(Quote) Tammy-492301 said:
There have been a few articles and TV segments on the topic of the Fifty Shades of Grey books as ...
(Quote) Tammy-492301 said:
There have been a few articles and TV segments on the topic of the Fifty Shades of Grey books as of late. A couple of states have banned the books; because, they categorized the book as 'porn'.
They author states it's a romance novel while most agree it falls in the erotic literature category.
I'm just going to throw out a couple of questions... Feel free to answer one or all or simply share your opinion. Have you read the book(s)? Would your Catholic faith prevent you from reading them? Is it appropriate for a single adult to read novels such as this? Is it appropriate for a married woman or couple to read this book? Do you think banning the books in public libraries is an over-reaction or a sound decision? If you have read it - Why do you think this book steps over a line whereas, other romance novels do not?
The erotic novel "Fifty Shades of Grey" may have topped recent bestseller charts, but it's proven a little too hot for librarians in east central Florida.
According to Florida Today,the Brevard County Public Library system has removed copies of the book from its 17 libraries.
"We bought some copies before we realized what it was," Cathy Schweinsberg, library services director, told the newspaper. "We don't collect porn."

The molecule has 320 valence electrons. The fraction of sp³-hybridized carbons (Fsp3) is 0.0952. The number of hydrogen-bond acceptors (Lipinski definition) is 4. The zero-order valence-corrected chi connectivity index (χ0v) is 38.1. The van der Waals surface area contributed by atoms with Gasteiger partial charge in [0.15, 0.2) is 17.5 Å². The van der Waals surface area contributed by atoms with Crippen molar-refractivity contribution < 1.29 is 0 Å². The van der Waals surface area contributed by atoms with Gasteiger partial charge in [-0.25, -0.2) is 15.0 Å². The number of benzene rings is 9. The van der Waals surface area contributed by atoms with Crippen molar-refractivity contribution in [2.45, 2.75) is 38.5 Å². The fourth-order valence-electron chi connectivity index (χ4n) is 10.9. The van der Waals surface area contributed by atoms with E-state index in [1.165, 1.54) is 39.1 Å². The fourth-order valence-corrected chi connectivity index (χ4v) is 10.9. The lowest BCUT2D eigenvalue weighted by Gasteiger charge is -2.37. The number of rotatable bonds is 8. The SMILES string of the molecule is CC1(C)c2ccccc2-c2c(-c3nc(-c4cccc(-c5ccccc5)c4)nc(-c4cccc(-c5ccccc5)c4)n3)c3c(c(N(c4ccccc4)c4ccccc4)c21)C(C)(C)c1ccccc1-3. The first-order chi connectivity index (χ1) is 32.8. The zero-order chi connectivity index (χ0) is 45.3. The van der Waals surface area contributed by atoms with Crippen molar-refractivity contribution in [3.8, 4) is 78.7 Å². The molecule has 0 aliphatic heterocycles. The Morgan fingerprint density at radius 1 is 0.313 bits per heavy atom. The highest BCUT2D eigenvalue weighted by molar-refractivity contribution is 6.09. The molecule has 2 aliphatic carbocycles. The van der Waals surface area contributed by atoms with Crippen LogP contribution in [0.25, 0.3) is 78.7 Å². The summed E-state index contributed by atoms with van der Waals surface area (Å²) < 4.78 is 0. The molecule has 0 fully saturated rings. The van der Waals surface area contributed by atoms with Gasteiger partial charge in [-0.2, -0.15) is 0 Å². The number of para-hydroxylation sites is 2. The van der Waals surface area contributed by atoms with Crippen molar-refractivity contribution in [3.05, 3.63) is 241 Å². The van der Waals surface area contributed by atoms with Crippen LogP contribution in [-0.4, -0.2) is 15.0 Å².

However, as the Post points out, the libraries still offer copies of "The Complete Kama Sutra," "Lady Chatterley's Love," and "Tropic of Cancer," all of which are erotic literary classics.
"["Fifty Shades of Grey"] is not a classic," Schweinsberg responded.
ABC2News.com reports that more than a quarter of a million copies of the book have so far been sold
*titled editted to be a little less.... shocking?
"Banned" is a loaded word and misused in this case. The book is still available to people in those jurisdictions via interlibrary loan, Amazon, B&N, etc; the government (in this case, the public library) is just choosing not to purchase it/carry it. They choose to purchase or not purchase thousands of books a year. Are all the other unpurchased books also "banned"? Of course not. Public libraries are responsible to the community and therefore have to use money to purchase items with wide appeal that meet community standards. Whoever is responsible for collection management there probably has seen the book on several lists and purchased it on the basis of that; there is a good chance they didn't know what the firestorm the book tends to cause.
Anyway, this book offends primarily because I enjoy literature. This book started out an internet fan fiction and then as an e-book. It only got a publisher because, as David mentioned, porn for housewives is still a socially acceptable way to make $$$$.